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City Council Green-lights Two Mid-Priced Hotels in Downtown Santa Monica

Santa Monica Real Estate Company, Roque and Mark

Harding Larmore Kutcher & Kozal, LLP  law firm
Harding, Larmore Kutcher & Kozal, LLP

Pacific Park, Santa Monica Pier


By Jason Islas
Staff Writer

November 14, 2013 -- The Santa Monica City Council unanimously approved plans for two six-story, moderately-priced hotels in the heart of Downtown Santa Monica Tuesday.

The decision comes days after OTO Development, which proposed the two hotels across the street from the future terminus of the Expo Light Rail, signed an agreement with UNITE HERE Local 11, which represents hospitality workers in the county. ("Union Signs Agreement with OTO Development for Two Downtown Santa Monica Hotels," November 9)

While staff recommended that OTO agree to a $14.08 minimum wage for workers -- a number equal to Santa Monica’s living wage requirement for City contractors -- the developers agreed to union demands for $15.37 an hour Tuesday.

“For me, the number one community benefit is how they treat their workers,” said Councilmember Gleam Davis Tuesday.

Since taxes from hotels make up about 14 percent of the City’s general fund revenue, Davis said, “I think it's so important that we as a community not realize that revenue on the backs of underpaid workers.”

The deal struck between OTO and the union late Friday after months of negotiations meant that UNITE HERE would throw its weight behind the two hotels, which it did Tuesday.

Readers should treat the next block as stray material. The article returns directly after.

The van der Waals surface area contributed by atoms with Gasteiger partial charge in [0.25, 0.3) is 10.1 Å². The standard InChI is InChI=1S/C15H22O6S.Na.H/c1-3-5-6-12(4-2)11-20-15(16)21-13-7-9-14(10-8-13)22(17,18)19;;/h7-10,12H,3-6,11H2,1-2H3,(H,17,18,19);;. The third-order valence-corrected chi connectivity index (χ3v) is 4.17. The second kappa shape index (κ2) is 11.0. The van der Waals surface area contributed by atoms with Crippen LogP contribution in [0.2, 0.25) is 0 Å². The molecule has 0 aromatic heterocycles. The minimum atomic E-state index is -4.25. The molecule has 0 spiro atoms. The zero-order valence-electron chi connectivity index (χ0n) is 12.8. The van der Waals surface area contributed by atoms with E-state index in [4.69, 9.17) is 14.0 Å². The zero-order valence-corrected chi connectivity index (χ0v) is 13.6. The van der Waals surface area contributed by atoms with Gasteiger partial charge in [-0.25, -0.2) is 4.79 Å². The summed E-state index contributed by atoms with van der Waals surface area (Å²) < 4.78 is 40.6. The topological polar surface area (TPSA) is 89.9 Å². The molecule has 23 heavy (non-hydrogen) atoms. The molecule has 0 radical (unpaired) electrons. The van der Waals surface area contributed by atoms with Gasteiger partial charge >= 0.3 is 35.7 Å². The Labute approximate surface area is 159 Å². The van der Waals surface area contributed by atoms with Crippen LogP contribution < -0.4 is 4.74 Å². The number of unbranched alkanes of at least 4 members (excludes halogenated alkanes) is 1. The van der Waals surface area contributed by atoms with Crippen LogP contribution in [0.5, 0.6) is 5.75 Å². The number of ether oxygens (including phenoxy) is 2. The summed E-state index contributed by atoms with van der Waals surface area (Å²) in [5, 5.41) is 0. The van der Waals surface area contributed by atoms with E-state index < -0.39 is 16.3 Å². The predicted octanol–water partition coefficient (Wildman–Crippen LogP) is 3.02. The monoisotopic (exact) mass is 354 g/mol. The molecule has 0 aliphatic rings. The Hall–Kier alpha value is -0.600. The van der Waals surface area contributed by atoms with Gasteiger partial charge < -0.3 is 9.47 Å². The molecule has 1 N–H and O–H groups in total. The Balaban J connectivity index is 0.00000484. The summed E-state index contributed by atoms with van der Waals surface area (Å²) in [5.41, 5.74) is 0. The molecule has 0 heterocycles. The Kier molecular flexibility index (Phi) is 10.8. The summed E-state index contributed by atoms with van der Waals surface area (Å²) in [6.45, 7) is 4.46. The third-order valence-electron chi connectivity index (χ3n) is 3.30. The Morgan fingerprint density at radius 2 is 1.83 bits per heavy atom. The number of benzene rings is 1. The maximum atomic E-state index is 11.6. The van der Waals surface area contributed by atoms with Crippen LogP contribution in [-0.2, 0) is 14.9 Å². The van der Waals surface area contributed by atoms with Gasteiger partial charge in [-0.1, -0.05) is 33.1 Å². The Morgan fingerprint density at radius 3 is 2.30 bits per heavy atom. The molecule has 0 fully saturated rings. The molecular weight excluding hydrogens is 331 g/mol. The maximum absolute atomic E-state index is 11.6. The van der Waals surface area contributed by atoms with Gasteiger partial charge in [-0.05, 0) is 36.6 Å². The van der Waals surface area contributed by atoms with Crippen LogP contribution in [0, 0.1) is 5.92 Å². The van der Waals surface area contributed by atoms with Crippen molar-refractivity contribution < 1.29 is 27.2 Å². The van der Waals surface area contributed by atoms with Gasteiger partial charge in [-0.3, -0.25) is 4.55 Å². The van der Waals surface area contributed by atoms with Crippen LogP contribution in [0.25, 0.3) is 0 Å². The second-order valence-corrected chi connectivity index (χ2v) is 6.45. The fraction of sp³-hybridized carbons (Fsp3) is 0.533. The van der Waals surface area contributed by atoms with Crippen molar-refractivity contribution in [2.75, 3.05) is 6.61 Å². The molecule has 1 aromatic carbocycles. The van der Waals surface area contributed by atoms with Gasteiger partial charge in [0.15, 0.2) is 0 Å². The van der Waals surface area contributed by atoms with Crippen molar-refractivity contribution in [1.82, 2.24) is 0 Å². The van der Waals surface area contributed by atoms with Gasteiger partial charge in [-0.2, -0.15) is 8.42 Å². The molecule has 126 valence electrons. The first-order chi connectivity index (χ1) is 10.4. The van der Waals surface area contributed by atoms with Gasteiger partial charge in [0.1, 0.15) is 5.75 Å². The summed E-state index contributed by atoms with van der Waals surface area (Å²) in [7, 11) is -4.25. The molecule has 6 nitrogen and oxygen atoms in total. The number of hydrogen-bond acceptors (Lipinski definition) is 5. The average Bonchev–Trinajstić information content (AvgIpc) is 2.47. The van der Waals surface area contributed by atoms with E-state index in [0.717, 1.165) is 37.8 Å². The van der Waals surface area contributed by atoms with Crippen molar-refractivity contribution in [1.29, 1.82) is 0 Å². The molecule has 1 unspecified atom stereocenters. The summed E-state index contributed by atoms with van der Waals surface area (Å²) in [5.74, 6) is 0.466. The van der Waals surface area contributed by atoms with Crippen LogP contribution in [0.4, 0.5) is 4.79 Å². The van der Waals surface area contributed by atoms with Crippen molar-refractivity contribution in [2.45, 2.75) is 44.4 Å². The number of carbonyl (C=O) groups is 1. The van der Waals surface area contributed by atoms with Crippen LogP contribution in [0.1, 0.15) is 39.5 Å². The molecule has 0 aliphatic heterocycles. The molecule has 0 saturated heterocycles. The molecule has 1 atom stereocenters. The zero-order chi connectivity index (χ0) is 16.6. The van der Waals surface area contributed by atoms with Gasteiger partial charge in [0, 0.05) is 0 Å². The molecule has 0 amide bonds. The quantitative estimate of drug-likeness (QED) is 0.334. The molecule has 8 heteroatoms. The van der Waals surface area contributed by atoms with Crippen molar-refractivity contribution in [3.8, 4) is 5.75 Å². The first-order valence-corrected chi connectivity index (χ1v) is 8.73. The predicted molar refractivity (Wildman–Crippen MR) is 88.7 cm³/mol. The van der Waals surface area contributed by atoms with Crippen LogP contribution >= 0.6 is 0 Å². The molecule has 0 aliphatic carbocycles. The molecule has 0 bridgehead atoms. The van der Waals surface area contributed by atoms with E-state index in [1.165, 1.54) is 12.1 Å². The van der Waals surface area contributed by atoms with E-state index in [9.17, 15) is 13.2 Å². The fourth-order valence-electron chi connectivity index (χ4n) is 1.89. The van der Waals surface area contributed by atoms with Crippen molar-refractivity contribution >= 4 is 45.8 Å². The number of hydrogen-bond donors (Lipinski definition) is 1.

"We wanted to let you know that it is clear to us that OTO has made significant changes to their project," Francis Engler, UNITE HERE’s westside organizing director, told the Council.

Mike Gallen, OTO’s director of west coast development, said, “We have worked extremely hard to get these projects right.”

To that end, OTO agreed to have an internship program open to students from Santa Monica High School or Santa Monica College that will target as many as four at-risk youth a year.

The two projects will also include local hiring provisions, environmentally-friendly building standards and space dedicated for a bike share station.

Much of the public testimony Tuesday reflected labor’s new-found support for the projects with many of the speakers lauding OTO’s willingness to work with the union.

Even Councilmember Kevin McKeown, who is, in his words is “a hard sell” on many development projects, was happy with the final proposed projects.

“I get the sense that we're all waiting for balloons to rise and fireworks to go off,” he said about the mood in the council chambers Tuesday.

“It’s important to have a range of hotels” in the Downtown, McKeown said. And, he added that the hotels’ proximity to the future Expo Light Rail stop at Fourth Street and Colorado Avenue will help reduce guests’ reliance on cars.

While support for the projects -- and the higher living wage -- was unanimous, Mayor Pam O’Connor wondered about requiring hoteliers to pay a higher living wage than the City currently pays its contractors.

“We need to discuss the living wage for the City,” she said, adding that she plans to place an item on an upcoming Council agenda to discuss the matter.

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